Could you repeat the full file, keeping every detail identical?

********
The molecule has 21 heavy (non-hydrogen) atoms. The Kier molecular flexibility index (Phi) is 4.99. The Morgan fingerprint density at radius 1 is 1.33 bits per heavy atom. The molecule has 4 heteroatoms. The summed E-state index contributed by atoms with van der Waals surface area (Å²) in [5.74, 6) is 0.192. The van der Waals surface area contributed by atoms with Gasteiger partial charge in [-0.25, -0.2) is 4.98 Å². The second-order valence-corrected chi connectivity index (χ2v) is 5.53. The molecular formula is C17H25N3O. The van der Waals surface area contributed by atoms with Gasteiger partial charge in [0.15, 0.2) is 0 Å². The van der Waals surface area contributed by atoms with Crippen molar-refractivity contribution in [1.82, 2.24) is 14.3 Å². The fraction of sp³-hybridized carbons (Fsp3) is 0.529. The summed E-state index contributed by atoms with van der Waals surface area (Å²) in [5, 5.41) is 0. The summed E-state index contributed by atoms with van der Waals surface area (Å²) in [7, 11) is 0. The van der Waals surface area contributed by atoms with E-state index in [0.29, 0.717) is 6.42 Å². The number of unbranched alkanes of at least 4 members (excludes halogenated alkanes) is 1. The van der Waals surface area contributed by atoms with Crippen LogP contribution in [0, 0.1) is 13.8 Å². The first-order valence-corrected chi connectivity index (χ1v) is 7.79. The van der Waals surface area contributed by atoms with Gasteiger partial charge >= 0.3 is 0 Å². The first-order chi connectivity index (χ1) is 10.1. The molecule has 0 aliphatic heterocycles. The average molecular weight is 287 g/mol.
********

The molecule has 21 heavy (non-hydrogen) atoms. The Kier molecular flexibility index (Phi) is 4.99. The Morgan fingerprint density at radius 1 is 1.33 bits per heavy atom. The molecule has 4 heteroatoms. The summed E-state index contributed by atoms with van der Waals surface area (Å²) in [5.74, 6) is 0.192. The van der Waals surface area contributed by atoms with Gasteiger partial charge in [-0.25, -0.2) is 4.98 Å². The second-order valence-corrected chi connectivity index (χ2v) is 5.53. The molecular formula is C17H25N3O. The van der Waals surface area contributed by atoms with Gasteiger partial charge in [0.15, 0.2) is 0 Å². The van der Waals surface area contributed by atoms with Crippen molar-refractivity contribution in [1.82, 2.24) is 14.3 Å². The fraction of sp³-hybridized carbons (Fsp3) is 0.529. The summed E-state index contributed by atoms with van der Waals surface area (Å²) in [5, 5.41) is 0. The summed E-state index contributed by atoms with van der Waals surface area (Å²) in [7, 11) is 0. The van der Waals surface area contributed by atoms with E-state index in [0.29, 0.717) is 6.42 Å². The number of unbranched alkanes of at least 4 members (excludes halogenated alkanes) is 1. The van der Waals surface area contributed by atoms with Crippen LogP contribution in [0, 0.1) is 13.8 Å². The first-order valence-corrected chi connectivity index (χ1v) is 7.79. The van der Waals surface area contributed by atoms with Gasteiger partial charge >= 0.3 is 0 Å². The first-order chi connectivity index (χ1) is 10.1. The molecule has 0 aliphatic heterocycles. The average molecular weight is 287 g/mol.